This pose is a strong forearm balance and an invigorating inversion. It’s not a suitable pose for beginners but it is great for intermediate and advanced classes as there are stages of attainment. In the full expression of the pose you would float your legs up unassisted, free balance for 5-10 breaths and then exit gracefully – possibly into chaturanga!

Working towards that involves using props such as a block, the wall or having a partner / teacher to assist. Ideally you practice Pincha Mayurasana with an assist rather than a wall, as this will best facilitate your progression towards unassisted free balancing.

Using a wall can encourage the common misalignments of over-arching the lower back and a flaring of the ribs and also it will impede your ability to ‘feel’ the centre of balance. When you hop up to free balance you need the first leg to go past the centre line while you begin to raise the second leg, then you bring both legs together like scissors. A wall would prevent this movement.

Technique: If you choose to use a block place it on its side at the front of your mat, or against the wall if using a wall. Place the palms and forearms on the floor, the block between your thumbs and forefingers. Your forearms should be parallel to each other and shoulder-width apart with palms flat on the floor.

Tuck the toes and lift the hips to straighten the legs so you are in a Dolphin pose (like Downward Facing Dog but on forearms). Bend one knee bringing the foot closer to your hands keeping the other leg straight.

Ensure your shoulders are above your elbows, look down at the floor towards your thumbs, kick off with the bent leg and lift the back leg (the straight one) up so the spine is vertical. If you are being assisted they should help you find your centre of balance as you attempt to hold the pose. If you are using a wall, try and take you feet off the wall and free balance, even for a moment. Leaving your feet on the wall will just encourage you to be in a banana shape!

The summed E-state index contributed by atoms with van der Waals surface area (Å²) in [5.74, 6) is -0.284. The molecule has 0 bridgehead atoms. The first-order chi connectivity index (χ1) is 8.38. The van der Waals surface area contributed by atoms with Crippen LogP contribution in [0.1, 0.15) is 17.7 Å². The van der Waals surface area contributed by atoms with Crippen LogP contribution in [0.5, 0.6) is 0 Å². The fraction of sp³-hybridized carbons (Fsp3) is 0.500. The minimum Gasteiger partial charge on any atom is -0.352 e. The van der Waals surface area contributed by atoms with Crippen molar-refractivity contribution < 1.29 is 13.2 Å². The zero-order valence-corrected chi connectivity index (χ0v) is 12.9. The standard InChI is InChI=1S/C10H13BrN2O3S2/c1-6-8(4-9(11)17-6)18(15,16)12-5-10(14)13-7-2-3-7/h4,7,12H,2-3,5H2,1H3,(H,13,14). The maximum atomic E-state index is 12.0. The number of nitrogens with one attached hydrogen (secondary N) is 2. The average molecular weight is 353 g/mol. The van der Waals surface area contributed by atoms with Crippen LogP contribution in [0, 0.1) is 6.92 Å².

Ensure your elbows do not splay out, that your shoulder blades are engaged and keep them firm into your back. You need to keep a strong core so you don’t collapse through the lower back and maintain a steady gaze towards the floor.

To release, take one foot down at a time on the exhalation. Rest in Balasana, Child’s pose.



Contra Indications and Cautions: This pose should not be attempted if you have a back, shoulder or neck injury or high blood pressure. As with any inversion, it is not advised if you are menstruating or during pregnancy unless you are an experienced practitioner.

Benefits: Pincha Mayurasana is an excellent way to strengthen the shoulders, arms and back. It stretches the neck, chest, shoulders and abdomen while also improving your sense of balance. On a deeper level the pose calms the brain and can help relieve stress and mild depression. There is a wonderful sense of accomplishment in achieving this pose, in free balancing and in successfully mastering the entry unassisted.